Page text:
Two weeks ago, the entire Strikingly team hung out at Block 71, the epicenter of Singapore’s tech startup community. Here on a workaway trip — think work and vacation combined — the Y Combinator startup, which has built a tool for building single-page sites, announced that it will be permanently based in Singapore to focus on the Southeast Asian market.
While consisting of a group of China-born founders based in California, Strikingly has interestingly decided to focus on Southeast Asia instead of going after China and Japan (its second biggest market), or hunkering down in the United States.
Here are two reasons why: Strikingly has seen rapid growth in users in the region. It is also a place to hire affordable, high-quality English speaking talent, especially from Singapore, Malaysia, and the Philippines.
Although the United States is still the startup’s main market, many of their customers already have websites and they are converting to Strikingly. However, many Southeast Asian users are building a website for the first time.
“That’s why we see a chance to come in at the early stage, especially given that English is not a barrier,” says David Chen, co-founder and CEO of the company.
Striking out China and Japan
Although both China and Japan are attractive, Strikingly has decided not to base itself there.
Localization would be a huge hassle, not only in terms of language, but also the differences in social network usage in both markets. Tencent Weibo and Qzone are the top social networks in China, while the Japanese market is fragmented with Facebook and Twitter getting into the fray with Line and Mixi.
The bottom line is that building up the Japanese market takes a lot of time. Unlike Southeast Asia, it’s not an economy that’s influenced by happenings in the United States or Europe. David says:
Japan is too contained. The way we interact with users is different. The services they use are different. In Singapore you use Eventbrite. They don’t in Japan. In United States people use SoundCloud. But not in Japan.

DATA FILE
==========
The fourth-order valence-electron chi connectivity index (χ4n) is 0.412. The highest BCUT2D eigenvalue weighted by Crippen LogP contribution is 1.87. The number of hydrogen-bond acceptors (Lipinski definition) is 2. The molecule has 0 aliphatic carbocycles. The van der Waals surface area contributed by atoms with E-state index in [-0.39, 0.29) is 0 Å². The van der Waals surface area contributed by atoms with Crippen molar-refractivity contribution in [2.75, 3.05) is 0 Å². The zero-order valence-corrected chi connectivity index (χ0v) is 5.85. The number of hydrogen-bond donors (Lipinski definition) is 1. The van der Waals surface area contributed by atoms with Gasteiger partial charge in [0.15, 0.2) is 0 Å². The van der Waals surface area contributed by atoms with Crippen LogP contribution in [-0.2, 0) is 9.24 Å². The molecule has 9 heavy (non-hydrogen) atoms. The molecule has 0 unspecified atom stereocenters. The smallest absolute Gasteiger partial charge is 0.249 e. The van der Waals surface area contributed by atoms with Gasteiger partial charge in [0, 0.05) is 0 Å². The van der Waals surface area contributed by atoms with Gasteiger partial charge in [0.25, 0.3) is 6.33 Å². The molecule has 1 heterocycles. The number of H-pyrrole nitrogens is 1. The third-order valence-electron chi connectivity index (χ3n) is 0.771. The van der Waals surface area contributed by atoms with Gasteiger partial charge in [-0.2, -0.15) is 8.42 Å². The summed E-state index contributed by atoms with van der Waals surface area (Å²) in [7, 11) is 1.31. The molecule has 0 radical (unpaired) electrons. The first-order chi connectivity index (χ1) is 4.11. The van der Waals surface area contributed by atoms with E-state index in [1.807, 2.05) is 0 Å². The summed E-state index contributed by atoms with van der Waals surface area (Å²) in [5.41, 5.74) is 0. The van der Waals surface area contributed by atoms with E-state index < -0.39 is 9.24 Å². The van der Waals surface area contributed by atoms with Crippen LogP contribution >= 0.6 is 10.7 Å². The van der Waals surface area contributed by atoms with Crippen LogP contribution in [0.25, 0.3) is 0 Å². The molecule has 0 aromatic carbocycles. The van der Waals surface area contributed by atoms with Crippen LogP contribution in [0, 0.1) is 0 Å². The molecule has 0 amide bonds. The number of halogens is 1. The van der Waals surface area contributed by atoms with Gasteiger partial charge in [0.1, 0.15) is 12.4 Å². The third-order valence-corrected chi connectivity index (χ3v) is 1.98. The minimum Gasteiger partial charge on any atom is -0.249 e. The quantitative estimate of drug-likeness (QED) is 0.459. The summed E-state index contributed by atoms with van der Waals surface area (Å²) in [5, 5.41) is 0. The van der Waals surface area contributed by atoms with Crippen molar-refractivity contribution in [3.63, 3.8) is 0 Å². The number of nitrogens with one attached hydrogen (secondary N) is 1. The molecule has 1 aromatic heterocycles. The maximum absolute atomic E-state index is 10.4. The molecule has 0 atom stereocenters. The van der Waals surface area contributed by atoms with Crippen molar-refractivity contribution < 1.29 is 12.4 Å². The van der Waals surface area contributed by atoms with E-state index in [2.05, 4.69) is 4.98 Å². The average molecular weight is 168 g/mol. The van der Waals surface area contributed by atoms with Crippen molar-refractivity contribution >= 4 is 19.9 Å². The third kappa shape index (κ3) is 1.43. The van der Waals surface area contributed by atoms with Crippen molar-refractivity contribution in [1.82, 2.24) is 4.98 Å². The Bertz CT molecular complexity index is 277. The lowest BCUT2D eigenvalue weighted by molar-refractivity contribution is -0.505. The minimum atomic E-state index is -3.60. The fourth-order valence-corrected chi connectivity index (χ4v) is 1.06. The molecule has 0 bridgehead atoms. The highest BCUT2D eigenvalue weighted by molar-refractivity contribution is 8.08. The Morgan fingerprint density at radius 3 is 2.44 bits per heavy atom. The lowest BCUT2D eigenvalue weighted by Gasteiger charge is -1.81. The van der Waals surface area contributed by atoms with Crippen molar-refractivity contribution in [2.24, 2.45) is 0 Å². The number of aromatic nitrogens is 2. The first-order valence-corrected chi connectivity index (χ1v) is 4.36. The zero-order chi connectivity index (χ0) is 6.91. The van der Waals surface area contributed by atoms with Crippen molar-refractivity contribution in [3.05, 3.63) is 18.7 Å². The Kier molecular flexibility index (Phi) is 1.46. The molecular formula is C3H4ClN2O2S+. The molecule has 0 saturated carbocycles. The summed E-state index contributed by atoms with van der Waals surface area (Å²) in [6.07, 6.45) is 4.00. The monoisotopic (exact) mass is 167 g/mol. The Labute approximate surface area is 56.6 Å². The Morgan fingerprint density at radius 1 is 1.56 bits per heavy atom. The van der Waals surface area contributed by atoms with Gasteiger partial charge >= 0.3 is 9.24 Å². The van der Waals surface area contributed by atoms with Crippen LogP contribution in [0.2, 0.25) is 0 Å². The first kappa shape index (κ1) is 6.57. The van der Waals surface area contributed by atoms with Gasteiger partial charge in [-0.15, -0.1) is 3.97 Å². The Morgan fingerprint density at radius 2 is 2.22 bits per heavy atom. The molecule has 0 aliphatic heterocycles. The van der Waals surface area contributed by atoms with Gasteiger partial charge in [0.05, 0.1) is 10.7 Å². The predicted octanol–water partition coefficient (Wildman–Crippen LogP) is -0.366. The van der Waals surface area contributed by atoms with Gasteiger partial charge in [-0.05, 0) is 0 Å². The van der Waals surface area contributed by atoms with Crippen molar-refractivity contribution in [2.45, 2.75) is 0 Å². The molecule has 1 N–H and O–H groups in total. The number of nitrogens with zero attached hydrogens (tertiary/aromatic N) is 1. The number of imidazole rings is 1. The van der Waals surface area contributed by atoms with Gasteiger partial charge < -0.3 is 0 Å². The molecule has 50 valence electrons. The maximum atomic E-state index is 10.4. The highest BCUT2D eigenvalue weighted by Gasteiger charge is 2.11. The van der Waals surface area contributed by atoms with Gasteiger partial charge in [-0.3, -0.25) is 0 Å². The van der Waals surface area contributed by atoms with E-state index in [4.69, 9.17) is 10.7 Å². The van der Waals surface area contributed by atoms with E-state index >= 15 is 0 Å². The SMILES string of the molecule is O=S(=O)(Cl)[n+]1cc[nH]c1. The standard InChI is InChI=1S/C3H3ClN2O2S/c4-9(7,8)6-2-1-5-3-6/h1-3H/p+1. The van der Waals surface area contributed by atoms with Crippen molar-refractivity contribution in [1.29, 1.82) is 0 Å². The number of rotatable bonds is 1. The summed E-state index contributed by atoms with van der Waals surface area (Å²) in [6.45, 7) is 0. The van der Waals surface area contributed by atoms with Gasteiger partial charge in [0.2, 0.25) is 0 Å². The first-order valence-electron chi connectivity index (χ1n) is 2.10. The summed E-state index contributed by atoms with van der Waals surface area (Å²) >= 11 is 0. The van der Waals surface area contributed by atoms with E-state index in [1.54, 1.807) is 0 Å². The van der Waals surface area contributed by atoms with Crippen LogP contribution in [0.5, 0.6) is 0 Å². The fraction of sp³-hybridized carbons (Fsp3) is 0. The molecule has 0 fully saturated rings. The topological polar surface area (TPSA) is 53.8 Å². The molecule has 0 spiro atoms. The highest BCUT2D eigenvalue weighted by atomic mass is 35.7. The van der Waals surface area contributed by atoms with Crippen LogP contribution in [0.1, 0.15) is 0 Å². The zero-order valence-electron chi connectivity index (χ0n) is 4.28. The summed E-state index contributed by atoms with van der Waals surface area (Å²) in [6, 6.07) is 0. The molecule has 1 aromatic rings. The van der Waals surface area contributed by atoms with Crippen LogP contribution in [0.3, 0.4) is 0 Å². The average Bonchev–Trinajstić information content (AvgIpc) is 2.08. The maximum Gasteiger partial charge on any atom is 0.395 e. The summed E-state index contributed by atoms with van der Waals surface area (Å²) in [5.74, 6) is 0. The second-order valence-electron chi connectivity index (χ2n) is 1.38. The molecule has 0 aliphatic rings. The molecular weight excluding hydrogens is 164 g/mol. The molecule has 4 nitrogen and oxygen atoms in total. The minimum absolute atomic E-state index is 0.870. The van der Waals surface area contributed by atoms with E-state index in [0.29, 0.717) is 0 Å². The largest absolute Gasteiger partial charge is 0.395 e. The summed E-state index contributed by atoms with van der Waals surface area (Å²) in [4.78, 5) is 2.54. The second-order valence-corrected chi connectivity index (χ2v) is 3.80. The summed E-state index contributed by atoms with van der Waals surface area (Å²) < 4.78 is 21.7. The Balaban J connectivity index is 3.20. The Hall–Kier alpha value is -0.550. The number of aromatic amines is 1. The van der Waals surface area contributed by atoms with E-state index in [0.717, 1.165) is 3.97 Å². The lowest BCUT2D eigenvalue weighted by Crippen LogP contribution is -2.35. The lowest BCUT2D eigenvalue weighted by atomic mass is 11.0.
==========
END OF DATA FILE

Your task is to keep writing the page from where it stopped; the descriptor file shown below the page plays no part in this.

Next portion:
China has its own unique issues. The country has strict rules on domain and server registration. Because of connectivity problems between the United States and China, Strikingly would need to operate a local server in China to ensure smooth user experience, but at significant maintenance costs.
Finally, David does not think the China market is ready for a single-page site builder yet, so he’s waiting for the right moment to enter.
Operating lean, keeping the team together
While expansion has come early for the startup, it is fundamentally still in the early stage, having raised $1.5 million from Y Combinator, Innovation Works, and more. It currently has a lean team of seven, and has managed to grow to 75,000 registered users in under a year mainly through word-of-mouth.
In terms of global expansion, building a cohesive team was as important a factor as market size or barrier to entry. According to Angela Ognev, the company’s Chief Happiness Officer, it’s about finding people with both a mentality and skillset fit.
“We want to build a family and instill a hacker culture,” she says.
While hiring from the United States is out of the question for now due to high labor costs and competition for talent, Angela will be seeking people in Southeast Asia to join the company.
(Editing by Charlie Custer)